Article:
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There are currently four faculty in the quantitative psychology program. In addition, several faculty in other areas have strong quantitative backgrounds and interests and interact with quantitative faculty and students on a regular basis.

Gyeongcheol Cho

Assistant Professor; Ph.D., McGill University, 2023. Advancing quantitative methods to explore and confirm the intricate relationships that exist between human behavioral, psychological, and biological variables, with a special emphasis on the measurement of theoretical constructs.

Michael DeKay

Associate Professor; Ph.D., University of Colorado, 1994 - Judgment and decision making. Current work: risk perception, precautionary reasoning, information distortion in risky decisions, perceived fungibility of outcomes in repeated-play decisions.


Jolynn Pek

Assistant Professor; Ph.D., University of North Carolina at Chapel Hill, 2012 - Quantifying uncertainty inherent in results obtained from fitting models to data, especially latent variable models.  Understanding the limits of statistical results and ascertaining statistical conclusion validity is central to her work.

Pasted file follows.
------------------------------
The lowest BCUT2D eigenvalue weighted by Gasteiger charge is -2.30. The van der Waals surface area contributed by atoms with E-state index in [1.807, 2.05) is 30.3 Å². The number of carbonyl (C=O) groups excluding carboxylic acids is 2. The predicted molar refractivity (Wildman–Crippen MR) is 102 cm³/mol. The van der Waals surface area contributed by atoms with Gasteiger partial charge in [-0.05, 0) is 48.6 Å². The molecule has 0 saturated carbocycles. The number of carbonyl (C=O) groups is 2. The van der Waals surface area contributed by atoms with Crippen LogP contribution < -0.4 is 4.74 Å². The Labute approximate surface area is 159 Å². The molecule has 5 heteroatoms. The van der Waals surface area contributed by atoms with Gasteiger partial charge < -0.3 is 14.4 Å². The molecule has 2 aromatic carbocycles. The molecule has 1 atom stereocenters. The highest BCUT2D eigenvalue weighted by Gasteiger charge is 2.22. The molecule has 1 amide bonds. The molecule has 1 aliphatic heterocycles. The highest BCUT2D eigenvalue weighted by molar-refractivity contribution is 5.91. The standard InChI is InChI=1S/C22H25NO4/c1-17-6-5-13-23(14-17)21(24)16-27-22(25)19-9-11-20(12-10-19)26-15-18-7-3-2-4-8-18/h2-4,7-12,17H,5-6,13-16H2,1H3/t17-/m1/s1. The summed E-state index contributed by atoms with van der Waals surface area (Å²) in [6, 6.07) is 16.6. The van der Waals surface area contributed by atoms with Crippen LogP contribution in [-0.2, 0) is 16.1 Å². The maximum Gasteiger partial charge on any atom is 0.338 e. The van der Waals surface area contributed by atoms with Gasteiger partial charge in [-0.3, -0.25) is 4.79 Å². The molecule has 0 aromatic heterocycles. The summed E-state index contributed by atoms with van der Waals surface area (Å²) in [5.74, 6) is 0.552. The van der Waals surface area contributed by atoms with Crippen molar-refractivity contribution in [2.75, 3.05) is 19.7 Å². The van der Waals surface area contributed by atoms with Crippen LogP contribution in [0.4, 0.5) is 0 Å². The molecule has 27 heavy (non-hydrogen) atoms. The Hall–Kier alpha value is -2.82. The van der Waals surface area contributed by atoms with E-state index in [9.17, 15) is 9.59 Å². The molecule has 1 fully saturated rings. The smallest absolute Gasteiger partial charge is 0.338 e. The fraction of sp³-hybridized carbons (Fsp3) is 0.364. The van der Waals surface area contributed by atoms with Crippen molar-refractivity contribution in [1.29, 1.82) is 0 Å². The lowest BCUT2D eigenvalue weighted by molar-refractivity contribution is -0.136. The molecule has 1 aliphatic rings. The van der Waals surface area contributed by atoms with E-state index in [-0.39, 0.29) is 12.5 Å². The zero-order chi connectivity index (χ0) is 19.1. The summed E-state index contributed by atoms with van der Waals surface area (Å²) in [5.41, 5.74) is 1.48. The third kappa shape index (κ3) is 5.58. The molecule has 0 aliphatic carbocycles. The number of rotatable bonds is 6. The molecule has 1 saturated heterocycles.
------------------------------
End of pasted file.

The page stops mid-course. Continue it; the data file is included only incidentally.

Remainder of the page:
Trisha Van Zandt

Associate Professor; Ph.D., Purdue University. 1992 - Mathematical models of simple decision making in memory and cognition, quantitative methods. Current work: mathematical models of confidence in memory retrieval, and statistical methods for reaction time analysis.


Emeritus Faculty


Hal Arkes

Professor; Ph.D., University of Michigan, 1971 - Human judgment and decision making. Current work: sunk cost effect, disaggregated vs. holistic methods of evaluation, decision making among seriously ill patients and their physicians. Editorial Board: Journal of Behavioral Decision Making, Organizational Behavior and Human Performance. Joint Appointment in the Center for Health Outcomes, Policy, and Evaluation Studies.

Nancy Betz

Ph.D., University of Minnesota - Measurement, with a focus on classical test theory, psychological testing, measurement and use of personality variables in vocational behavior and decision-making.


Robert Cudeck

Professor; Ph.D, University of Southern California, 1980 - Applications of structural equation models and random coefficient models to psychological data.


Paul De Boeck

Professor, Ph.D., KU Leuven (Belgium), 1977 - Generalized linear mixed models and item response theory with a focus on explanatory models, applications to intelligence, personality, and educational measurement.

Thomas E. Nygren

Associate Professor; Ph.D., University of Illinois. 1975 - Mathematical and cognitive psychology; mathematical models of decision making; measurement theory; psychological scaling. Current work: judgment and decision making; subjective uncertainty estimation; mental workload assessment; additive models and conjoint measurement.